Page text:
Case managers, utilization reviewers team for cost savings of $3.6 million
Care designs correspond to top DRGs
By tracking length of stay and direct variable cost of care, the case management department at Covenant Health System, based in Knoxville, TN, was able to show a savings of $3.6 million in the first three quarters of last year and a denial rate of less than 1% at most of its facilities.
"We looked at length of stay and cost per case and were able to show that we got a low denial rate because of the case managers working closely with the utilization review staff," says Sandra Marshall, RN, MSN, senior vice president, organizational effectiveness/clinical outcomes for the five-hospital system.
The heart of the case management system is Covenant Health System’s Clinical Resource Management system, which includes 16 care designs, or clinical pathways, for the health system’s top diagnosis-related groups (DRGs). (See sample care design pages (1, 2).)
Teams of physicians, nurses, and other clinical staff from across the system developed the care designs. The team members changed depending on the diagnosis. For instance, pharmacists were on the team that developed the pneumonia DRG.
The team used its computerized decision-support tool to identify physicians with the lowest length of stay, lowest cost, and excellent outcomes, and developed best practices using the successful physicians’ treatment plans and evidence-based medicine research.
"For each DRG, we came up with what we believe was the best care design for any patient in our system, based on best practices and key things we knew we had to do," Marshall says.
The care designs include the core quality measures tracked by the National Hospital Reporting Initiative of the Centers for Medicare & Medicaid Services (CMS) and the Joint Commission on the Accreditation of Healthcare Organizations.
"Our case management work has prepared Covenant Health for public reporting," Marshall points out. For the baseline year, 2002, the system tracked direct variable costs per case and length of stay for each of the 16 DRGs.
Data from the first three quarters of 2003 showed the $3.6 million reduction in costs, a figure that she anticipates will increase as time goes on. "The care designs use evidence-based medicine. It’s going to take a while to get everybody cranking on this," she says.
The health system has been working on its plan for about 2½ years. It took most of 2002 to get all the care designs drafted and ready to go into place, Marshall points out.
The health system has tried to implement clinical pathways without a lot of success in the past. "Part of the work I was charged with when I came here was to help the executive vice president put together a clinical resource model and move it through the system," she continues.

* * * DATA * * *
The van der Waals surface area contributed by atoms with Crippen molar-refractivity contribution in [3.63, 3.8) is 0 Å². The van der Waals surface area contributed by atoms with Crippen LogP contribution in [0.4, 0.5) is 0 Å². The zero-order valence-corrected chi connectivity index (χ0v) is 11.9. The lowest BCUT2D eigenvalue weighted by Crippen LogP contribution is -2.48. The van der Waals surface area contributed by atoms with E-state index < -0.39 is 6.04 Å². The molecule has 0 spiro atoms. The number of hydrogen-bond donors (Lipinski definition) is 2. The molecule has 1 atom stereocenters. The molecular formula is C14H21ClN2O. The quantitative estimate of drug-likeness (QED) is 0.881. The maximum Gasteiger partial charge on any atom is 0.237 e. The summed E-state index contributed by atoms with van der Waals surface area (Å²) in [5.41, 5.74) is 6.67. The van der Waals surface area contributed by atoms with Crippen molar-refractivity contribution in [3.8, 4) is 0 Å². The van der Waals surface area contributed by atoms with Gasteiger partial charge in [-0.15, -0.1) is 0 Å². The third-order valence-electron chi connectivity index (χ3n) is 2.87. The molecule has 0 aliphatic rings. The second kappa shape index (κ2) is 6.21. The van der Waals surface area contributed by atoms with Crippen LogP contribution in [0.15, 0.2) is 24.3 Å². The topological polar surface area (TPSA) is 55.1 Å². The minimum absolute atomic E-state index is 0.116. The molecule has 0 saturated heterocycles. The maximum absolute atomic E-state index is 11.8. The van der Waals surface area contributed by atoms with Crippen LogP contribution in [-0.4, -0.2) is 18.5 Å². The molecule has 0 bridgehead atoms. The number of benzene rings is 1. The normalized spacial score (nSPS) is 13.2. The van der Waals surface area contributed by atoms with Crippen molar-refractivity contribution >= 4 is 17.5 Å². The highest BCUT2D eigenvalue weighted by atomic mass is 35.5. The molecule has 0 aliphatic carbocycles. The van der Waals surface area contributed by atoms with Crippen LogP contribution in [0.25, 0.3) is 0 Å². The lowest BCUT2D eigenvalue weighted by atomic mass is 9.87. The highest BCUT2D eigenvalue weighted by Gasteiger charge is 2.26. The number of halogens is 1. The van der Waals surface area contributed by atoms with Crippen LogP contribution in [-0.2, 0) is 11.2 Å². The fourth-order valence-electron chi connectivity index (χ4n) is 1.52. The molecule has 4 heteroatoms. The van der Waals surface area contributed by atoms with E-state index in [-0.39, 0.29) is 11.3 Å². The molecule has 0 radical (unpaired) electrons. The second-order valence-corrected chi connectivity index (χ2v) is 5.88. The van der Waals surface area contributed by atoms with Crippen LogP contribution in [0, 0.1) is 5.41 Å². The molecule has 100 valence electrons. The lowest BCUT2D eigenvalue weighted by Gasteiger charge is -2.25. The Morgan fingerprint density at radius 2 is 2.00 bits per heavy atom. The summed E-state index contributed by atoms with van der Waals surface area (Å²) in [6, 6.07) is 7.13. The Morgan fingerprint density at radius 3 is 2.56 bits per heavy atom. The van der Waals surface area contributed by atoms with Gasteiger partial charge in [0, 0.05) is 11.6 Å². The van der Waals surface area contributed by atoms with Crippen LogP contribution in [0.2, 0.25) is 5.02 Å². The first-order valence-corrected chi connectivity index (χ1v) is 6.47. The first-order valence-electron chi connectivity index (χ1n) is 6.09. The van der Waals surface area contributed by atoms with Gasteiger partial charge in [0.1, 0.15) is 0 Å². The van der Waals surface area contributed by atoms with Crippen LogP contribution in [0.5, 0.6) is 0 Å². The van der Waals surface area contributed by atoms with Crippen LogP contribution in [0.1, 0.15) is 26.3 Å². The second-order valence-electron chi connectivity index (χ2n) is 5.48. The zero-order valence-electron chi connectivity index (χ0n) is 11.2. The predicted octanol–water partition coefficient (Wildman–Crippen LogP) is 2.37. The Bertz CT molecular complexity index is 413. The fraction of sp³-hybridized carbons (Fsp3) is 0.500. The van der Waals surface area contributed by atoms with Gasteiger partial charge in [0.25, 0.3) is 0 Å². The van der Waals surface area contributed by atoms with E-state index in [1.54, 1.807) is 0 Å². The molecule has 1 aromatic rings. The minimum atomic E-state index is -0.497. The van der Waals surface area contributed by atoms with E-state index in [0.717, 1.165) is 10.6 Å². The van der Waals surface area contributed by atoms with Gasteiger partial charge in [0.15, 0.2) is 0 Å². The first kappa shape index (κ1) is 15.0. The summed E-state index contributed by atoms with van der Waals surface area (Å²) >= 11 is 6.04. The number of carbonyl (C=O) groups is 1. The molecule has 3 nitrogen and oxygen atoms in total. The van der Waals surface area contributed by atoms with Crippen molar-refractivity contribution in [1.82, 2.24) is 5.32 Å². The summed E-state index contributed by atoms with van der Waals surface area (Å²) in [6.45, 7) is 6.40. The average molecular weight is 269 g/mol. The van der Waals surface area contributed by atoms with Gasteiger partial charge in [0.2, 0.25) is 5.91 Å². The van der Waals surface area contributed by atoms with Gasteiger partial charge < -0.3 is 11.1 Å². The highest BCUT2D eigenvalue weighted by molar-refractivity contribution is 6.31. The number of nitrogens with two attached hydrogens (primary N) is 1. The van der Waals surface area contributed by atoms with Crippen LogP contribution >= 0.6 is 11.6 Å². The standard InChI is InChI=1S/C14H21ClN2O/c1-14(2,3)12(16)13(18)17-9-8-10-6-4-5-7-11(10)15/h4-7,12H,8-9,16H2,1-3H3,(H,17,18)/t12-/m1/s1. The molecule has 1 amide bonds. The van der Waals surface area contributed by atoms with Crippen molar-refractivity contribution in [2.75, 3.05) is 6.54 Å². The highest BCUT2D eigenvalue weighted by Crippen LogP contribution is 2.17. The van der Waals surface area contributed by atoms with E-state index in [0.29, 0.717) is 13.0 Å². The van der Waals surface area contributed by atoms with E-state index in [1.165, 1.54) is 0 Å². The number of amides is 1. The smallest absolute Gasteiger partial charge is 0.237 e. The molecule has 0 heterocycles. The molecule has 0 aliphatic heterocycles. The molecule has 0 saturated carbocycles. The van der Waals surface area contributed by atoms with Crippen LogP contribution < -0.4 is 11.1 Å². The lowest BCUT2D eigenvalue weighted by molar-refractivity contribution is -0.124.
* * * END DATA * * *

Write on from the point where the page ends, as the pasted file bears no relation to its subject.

One of the larger hospitals in the system, Methodist Medical Center (MMC) in Oak Ridge, TN, already had an active critical pathway program, called CareTrax, which started in 1993.
At the time the care designs were started, 100% of MMC’s patients were on a CareTrax, either a specific program or a generic track for patients who didn’t fit the regular one, explains Coletta Manning, RN, MHA, CPHQ, director of clinical effectiveness and quality improvement.
MMC adapted the 16 core care designs that were adopted systemwide and has continued using other care designs it already had in place. For instance, the hospital still uses its CareTrax for carotid endarterectomy and myocardial infarction.
The hospital has been tracking
length of stay for all CareTrax DRGs since launching the CareTrax program in 1993.
Manning’s department pulls data for each medical group, depending on when they meet.
The hospital’s orthopedic section meets once a month and also receives its data
once a month.
The data include total costs of care and variable direct costs, such as laboratories and X-rays, as well as the reimbursement the hospital receives for the services.
"It’s important for the physicians to see the reimbursement received. We look at what costs we can cut, but if the reimbursement is less than the cost, the hospital is still dead in the water," Manning says.
The physicians are eager to get their data because they show how well they are doing, she adds. "They especially look forward to when we look at how we compare to other facilities."
When patients are admitted to any hospital in the Covenant system with a DRG for which there is a care design, the case managers enter the code into the system.
If the patients come into the emergency department (ED), the case managers get them started on the care design there.
If the patient is being treated by a hospitalist, he or she automatically goes on the care design.
"If the physician is one who doesn’t buy into the pathway idea, when the patient gets to the unit, the case manager manages the care as if the patient were on the pathway, Manning adds.
The system allows the case management department to track what percentage of the patients assigned to a particular DRG had the care plan in use, she says.
The fact that the health system has hospitalists across the system was a big plus when it came to implementation of the care design program, Marshall points out. "Through their contracts, they have an incentive to work with us collaboratively."
The case managers spend a lot of time working with hospitalists at the larger facilities.
The hospitalists receive a report card rating them on the use of the care paths, utilization, patient satisfaction, and compliance in meeting Joint Commission core measures. "We measure them on achieving specific lengths of stay for the DRGs under their purview," Marshall says.